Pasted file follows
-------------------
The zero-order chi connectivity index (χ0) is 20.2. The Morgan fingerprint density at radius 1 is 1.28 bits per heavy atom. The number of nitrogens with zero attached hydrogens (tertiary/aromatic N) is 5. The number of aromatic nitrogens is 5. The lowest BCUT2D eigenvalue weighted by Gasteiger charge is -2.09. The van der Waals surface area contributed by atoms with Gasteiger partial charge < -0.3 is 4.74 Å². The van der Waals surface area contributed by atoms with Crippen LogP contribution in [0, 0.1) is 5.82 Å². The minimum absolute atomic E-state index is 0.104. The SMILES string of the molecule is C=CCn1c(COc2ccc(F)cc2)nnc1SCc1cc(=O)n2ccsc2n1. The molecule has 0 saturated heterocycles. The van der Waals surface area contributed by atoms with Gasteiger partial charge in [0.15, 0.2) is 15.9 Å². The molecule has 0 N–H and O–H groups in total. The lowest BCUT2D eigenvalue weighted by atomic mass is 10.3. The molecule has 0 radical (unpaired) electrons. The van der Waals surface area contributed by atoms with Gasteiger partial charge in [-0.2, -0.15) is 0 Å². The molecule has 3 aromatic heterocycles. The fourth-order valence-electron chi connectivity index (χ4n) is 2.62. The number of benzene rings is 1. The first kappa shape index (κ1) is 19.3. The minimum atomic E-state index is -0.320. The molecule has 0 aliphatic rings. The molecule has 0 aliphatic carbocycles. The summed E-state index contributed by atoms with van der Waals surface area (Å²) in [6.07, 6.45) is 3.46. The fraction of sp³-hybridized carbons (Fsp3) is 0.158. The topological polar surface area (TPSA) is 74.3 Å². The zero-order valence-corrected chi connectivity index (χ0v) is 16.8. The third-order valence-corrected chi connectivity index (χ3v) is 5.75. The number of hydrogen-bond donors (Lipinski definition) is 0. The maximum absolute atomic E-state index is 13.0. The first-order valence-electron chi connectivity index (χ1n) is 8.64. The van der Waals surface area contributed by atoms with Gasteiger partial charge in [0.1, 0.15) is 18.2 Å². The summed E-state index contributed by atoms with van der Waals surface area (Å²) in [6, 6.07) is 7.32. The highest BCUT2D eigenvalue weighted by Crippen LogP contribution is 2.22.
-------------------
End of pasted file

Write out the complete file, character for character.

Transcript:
The zero-order chi connectivity index (χ0) is 20.2. The Morgan fingerprint density at radius 1 is 1.28 bits per heavy atom. The number of nitrogens with zero attached hydrogens (tertiary/aromatic N) is 5. The number of aromatic nitrogens is 5. The lowest BCUT2D eigenvalue weighted by Gasteiger charge is -2.09. The van der Waals surface area contributed by atoms with Gasteiger partial charge < -0.3 is 4.74 Å². The van der Waals surface area contributed by atoms with Crippen LogP contribution in [0, 0.1) is 5.82 Å². The minimum absolute atomic E-state index is 0.104. The SMILES string of the molecule is C=CCn1c(COc2ccc(F)cc2)nnc1SCc1cc(=O)n2ccsc2n1. The molecule has 0 saturated heterocycles. The van der Waals surface area contributed by atoms with Gasteiger partial charge in [0.15, 0.2) is 15.9 Å². The molecule has 0 N–H and O–H groups in total. The lowest BCUT2D eigenvalue weighted by atomic mass is 10.3. The molecule has 0 radical (unpaired) electrons. The van der Waals surface area contributed by atoms with Gasteiger partial charge in [-0.2, -0.15) is 0 Å². The molecule has 3 aromatic heterocycles. The fourth-order valence-electron chi connectivity index (χ4n) is 2.62. The number of benzene rings is 1. The first kappa shape index (κ1) is 19.3. The minimum atomic E-state index is -0.320. The molecule has 0 aliphatic rings. The molecule has 0 aliphatic carbocycles. The summed E-state index contributed by atoms with van der Waals surface area (Å²) in [6.07, 6.45) is 3.46. The fraction of sp³-hybridized carbons (Fsp3) is 0.158. The topological polar surface area (TPSA) is 74.3 Å². The zero-order valence-corrected chi connectivity index (χ0v) is 16.8. The third-order valence-corrected chi connectivity index (χ3v) is 5.75. The number of hydrogen-bond donors (Lipinski definition) is 0. The maximum absolute atomic E-state index is 13.0. The first-order valence-electron chi connectivity index (χ1n) is 8.64. The van der Waals surface area contributed by atoms with Gasteiger partial charge in [0.1, 0.15) is 18.2 Å². The summed E-state index contributed by atoms with van der Waals surface area (Å²) in [6, 6.07) is 7.32. The highest BCUT2D eigenvalue weighted by Crippen LogP contribution is 2.22.